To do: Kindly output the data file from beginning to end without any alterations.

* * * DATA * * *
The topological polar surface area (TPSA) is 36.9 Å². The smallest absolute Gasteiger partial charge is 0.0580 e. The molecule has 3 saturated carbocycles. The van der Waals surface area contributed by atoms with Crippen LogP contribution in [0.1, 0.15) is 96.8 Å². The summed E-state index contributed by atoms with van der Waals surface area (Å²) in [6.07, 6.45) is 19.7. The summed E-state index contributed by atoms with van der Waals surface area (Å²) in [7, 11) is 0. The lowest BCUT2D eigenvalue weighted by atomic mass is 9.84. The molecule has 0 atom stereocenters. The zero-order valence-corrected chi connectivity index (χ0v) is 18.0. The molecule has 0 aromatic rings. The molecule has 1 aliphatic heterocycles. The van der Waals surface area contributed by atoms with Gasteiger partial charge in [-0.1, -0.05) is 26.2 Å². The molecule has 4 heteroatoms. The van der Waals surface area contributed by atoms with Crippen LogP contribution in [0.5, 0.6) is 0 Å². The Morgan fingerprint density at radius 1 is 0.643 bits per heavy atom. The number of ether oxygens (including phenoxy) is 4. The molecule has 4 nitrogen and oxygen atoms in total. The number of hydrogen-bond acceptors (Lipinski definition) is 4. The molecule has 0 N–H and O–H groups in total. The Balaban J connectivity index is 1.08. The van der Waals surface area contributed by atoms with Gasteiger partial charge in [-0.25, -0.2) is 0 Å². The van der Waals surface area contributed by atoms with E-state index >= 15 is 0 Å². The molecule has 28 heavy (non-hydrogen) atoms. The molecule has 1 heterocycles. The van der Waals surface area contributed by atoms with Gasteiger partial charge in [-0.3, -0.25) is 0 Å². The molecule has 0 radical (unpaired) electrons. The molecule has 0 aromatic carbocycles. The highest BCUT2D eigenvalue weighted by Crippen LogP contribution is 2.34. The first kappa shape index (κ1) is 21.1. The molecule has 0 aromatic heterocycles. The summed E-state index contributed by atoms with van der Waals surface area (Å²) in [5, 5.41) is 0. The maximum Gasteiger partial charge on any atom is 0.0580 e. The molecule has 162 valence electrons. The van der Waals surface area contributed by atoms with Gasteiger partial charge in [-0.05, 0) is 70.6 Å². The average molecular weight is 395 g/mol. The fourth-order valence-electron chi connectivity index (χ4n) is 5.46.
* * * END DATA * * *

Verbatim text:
The topological polar surface area (TPSA) is 36.9 Å². The smallest absolute Gasteiger partial charge is 0.0580 e. The molecule has 3 saturated carbocycles. The van der Waals surface area contributed by atoms with Crippen LogP contribution in [0.1, 0.15) is 96.8 Å². The summed E-state index contributed by atoms with van der Waals surface area (Å²) in [6.07, 6.45) is 19.7. The summed E-state index contributed by atoms with van der Waals surface area (Å²) in [7, 11) is 0. The lowest BCUT2D eigenvalue weighted by atomic mass is 9.84. The molecule has 0 atom stereocenters. The zero-order valence-corrected chi connectivity index (χ0v) is 18.0. The molecule has 0 aromatic rings. The molecule has 1 aliphatic heterocycles. The van der Waals surface area contributed by atoms with Gasteiger partial charge in [-0.1, -0.05) is 26.2 Å². The molecule has 4 heteroatoms. The van der Waals surface area contributed by atoms with Crippen LogP contribution in [0.5, 0.6) is 0 Å². The Morgan fingerprint density at radius 1 is 0.643 bits per heavy atom. The number of ether oxygens (including phenoxy) is 4. The molecule has 4 nitrogen and oxygen atoms in total. The number of hydrogen-bond acceptors (Lipinski definition) is 4. The molecule has 0 N–H and O–H groups in total. The Balaban J connectivity index is 1.08. The van der Waals surface area contributed by atoms with Gasteiger partial charge in [-0.25, -0.2) is 0 Å². The van der Waals surface area contributed by atoms with E-state index >= 15 is 0 Å². The molecule has 28 heavy (non-hydrogen) atoms. The molecule has 1 heterocycles. The van der Waals surface area contributed by atoms with Gasteiger partial charge in [-0.3, -0.25) is 0 Å². The molecule has 0 radical (unpaired) electrons. The molecule has 0 aromatic carbocycles. The highest BCUT2D eigenvalue weighted by Crippen LogP contribution is 2.34. The first kappa shape index (κ1) is 21.1. The molecule has 0 aromatic heterocycles. The summed E-state index contributed by atoms with van der Waals surface area (Å²) in [5, 5.41) is 0. The maximum Gasteiger partial charge on any atom is 0.0580 e. The molecule has 162 valence electrons. The van der Waals surface area contributed by atoms with Gasteiger partial charge in [-0.05, 0) is 70.6 Å². The average molecular weight is 395 g/mol. The fourth-order valence-electron chi connectivity index (χ4n) is 5.46.